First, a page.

Today, technology can be seen as a double-edged sword. It can be a blessing and a curse. In order to promote cooperation in combating children’s exploitation through online trafficking and to support and protect the victims of online abuse, World Vision Jerusalem West Bank and Gaza (JWG) launched the Keeping Children Safe Online (KCSO) project in 2009. Over the past five years, the initiative that has had a great impact in the targeted communities.
The KCSO projecte created a partnership between children, parents, school counsellors and the police’s Cybercrime Unit which was mobilized to take action to address the problem of child trafficking and abuse online. The KSCO project works by equipping children and young people with the digital literacy skills they need to benefit from and not be threatened by digital resources. The curriculum encourages children to self-regulate the content of their online profiles and gives them the knowledge and tools they need to deal with problems online as well as the conﬁdence and skills to seek help from others, when needed.
As digital citizens of the future, the children who have participated in the KCSO activities wanted their voices to be heard through their participation in the annual Safer Internet Day, February 12, 2014. Four teens were planning on traveling to an international conference being held this year in Albania. They were hoping to participate in debates on internet governance and legislation and participate actively in the development of effective child protection strategies for the online world with their peers worldwide. Unfortunately, due to travel restrictions for Palestinians, they were not able to travel.
World Vision JWG also organised many activities to celebrate Safer Internet Day, 2014 throughout the month of February in World Vision’s programme areas throughout Palestine, including competitions and giveaways. Additionally, World Vision will conduct trainings for police units on cybercrimes and online safety throughout Palestine to help protect people’s data, particularly that of children.
World Vision also renewed its commitment to train and teach parents as a first line of protection for their children. Experience has shown that children whose parents preserve an open and honest dialogue with their children about their online lives help create positive online experiences for their children, because their children also know where they can go for support in the event that they become a victim of cybercrimes or cyber bullying.
Finally, a guidebook that contains activities and information about online safety was prepared to be added to the Palestinian curriculum, which will be distributed to educational counsellors in schools across the Ministry of Education. This guide creates the opportunity for children to learn and teachers to teach about the protection of children’s rights within their curriculum.
Through the KCSO project, youth, like Tulin, 16, are more aware of the risks online and while navigating virtually through open and unsecured websites. “Through this project, I became more cautious of the risks I might face through the internet, especially chat rooms, and how people can really deceive children and harm them,” she said. Tulin has been active in KCSO since the project’s start in 2012.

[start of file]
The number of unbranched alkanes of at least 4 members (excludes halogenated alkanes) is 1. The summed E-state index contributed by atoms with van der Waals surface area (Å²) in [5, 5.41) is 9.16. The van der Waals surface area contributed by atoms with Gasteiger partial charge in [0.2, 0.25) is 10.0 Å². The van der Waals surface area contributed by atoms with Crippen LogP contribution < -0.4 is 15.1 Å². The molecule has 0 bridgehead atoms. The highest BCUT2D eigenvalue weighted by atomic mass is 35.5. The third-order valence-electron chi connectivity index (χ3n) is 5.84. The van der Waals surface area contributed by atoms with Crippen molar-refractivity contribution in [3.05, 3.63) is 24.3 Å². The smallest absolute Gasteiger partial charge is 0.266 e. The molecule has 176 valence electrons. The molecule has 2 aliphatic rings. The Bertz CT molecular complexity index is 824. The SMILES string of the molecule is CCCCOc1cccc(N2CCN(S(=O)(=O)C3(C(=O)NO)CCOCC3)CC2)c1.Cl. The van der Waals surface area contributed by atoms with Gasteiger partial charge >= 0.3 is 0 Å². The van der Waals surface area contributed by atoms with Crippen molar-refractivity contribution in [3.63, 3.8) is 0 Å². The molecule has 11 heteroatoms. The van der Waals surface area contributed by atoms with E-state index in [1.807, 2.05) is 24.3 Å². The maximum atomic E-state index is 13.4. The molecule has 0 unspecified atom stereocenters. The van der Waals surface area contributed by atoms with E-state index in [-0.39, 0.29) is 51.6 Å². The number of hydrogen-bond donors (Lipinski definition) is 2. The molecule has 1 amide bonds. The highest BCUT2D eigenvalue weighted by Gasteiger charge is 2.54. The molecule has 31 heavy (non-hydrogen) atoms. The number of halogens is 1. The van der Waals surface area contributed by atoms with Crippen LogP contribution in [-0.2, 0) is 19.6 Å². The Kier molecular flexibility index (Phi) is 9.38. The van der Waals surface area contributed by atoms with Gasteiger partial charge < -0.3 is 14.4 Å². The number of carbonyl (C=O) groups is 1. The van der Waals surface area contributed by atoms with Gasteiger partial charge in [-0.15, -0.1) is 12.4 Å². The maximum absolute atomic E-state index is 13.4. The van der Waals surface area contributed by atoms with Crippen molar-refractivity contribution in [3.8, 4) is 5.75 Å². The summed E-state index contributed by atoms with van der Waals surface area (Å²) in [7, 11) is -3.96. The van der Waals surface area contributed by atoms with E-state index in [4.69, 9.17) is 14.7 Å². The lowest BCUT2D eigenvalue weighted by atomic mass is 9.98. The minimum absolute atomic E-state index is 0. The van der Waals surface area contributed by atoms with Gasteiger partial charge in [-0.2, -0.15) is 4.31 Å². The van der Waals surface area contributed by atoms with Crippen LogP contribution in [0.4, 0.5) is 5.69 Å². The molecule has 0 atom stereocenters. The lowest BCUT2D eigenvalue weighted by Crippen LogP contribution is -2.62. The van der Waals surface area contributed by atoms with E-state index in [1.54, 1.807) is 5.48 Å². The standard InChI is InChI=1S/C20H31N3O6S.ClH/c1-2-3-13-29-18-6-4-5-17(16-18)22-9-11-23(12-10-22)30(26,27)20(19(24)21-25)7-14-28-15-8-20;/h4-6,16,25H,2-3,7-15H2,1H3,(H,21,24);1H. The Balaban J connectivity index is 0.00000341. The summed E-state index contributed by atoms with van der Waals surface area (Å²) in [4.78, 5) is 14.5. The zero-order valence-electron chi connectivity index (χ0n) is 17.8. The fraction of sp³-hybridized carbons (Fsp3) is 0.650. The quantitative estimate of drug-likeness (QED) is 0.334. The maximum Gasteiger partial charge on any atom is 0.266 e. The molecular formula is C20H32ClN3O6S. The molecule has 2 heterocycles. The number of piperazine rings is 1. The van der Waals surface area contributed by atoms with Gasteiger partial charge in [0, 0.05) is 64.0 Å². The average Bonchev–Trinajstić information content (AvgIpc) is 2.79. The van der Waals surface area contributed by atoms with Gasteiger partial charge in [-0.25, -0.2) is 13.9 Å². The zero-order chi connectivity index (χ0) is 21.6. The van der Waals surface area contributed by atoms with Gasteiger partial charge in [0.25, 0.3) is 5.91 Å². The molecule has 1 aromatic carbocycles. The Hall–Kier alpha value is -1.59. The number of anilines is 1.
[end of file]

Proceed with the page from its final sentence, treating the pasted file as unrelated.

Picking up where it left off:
“We have been trained to use the internet in a healthy manner and implement the healthy instructions for ourselves. On a personal level, I don’t disclose details about myself on Facebook; I try my best to keep the information limited and not general,” she continued.
Karam,17, joined KCSO a year ago. He was disappointed that he was not allowed to travel and participate in the conference in Albania. “I wanted to participate to be aware of the policies implemented in other countries in order to adopt them and start pushing to apply them in our country,” he said, adding how the KCSO training raised his awareness of online threats and gave him the tools to help him keep his two younger sisters and a number of his friends safe, especially when opening their accounts on public computers.
Rania, 15, joined the project two years ago. She explained how bad the consequences for those who do not know how to stay safe online can be. “In my opinion, Facebook is a medium that can be utilized in two negative ways; people exploit others by hacking their accounts or stealing their photos and impersonating their identities,” she said.
Over the past year, the Palestinian Cybercrime Unit has played a significant role in addressing users’ complaints and providing a prompt intervention to support incidents in regard the exploitation and abuse of children.
Captain Ruham, the Head of the Cybercrime Unit in the Palestinian Police, received a Cybercrime and Forensic Computing training, held in Nicosia, Cyprus, from the Cypriot police. There, he was introduced to different methods for following up with internet violations and transferring them into legal teams. “It was a valuable training that reflected remarkably on our work, especially when catching evidences and delivering them to the public prosecution,” he said.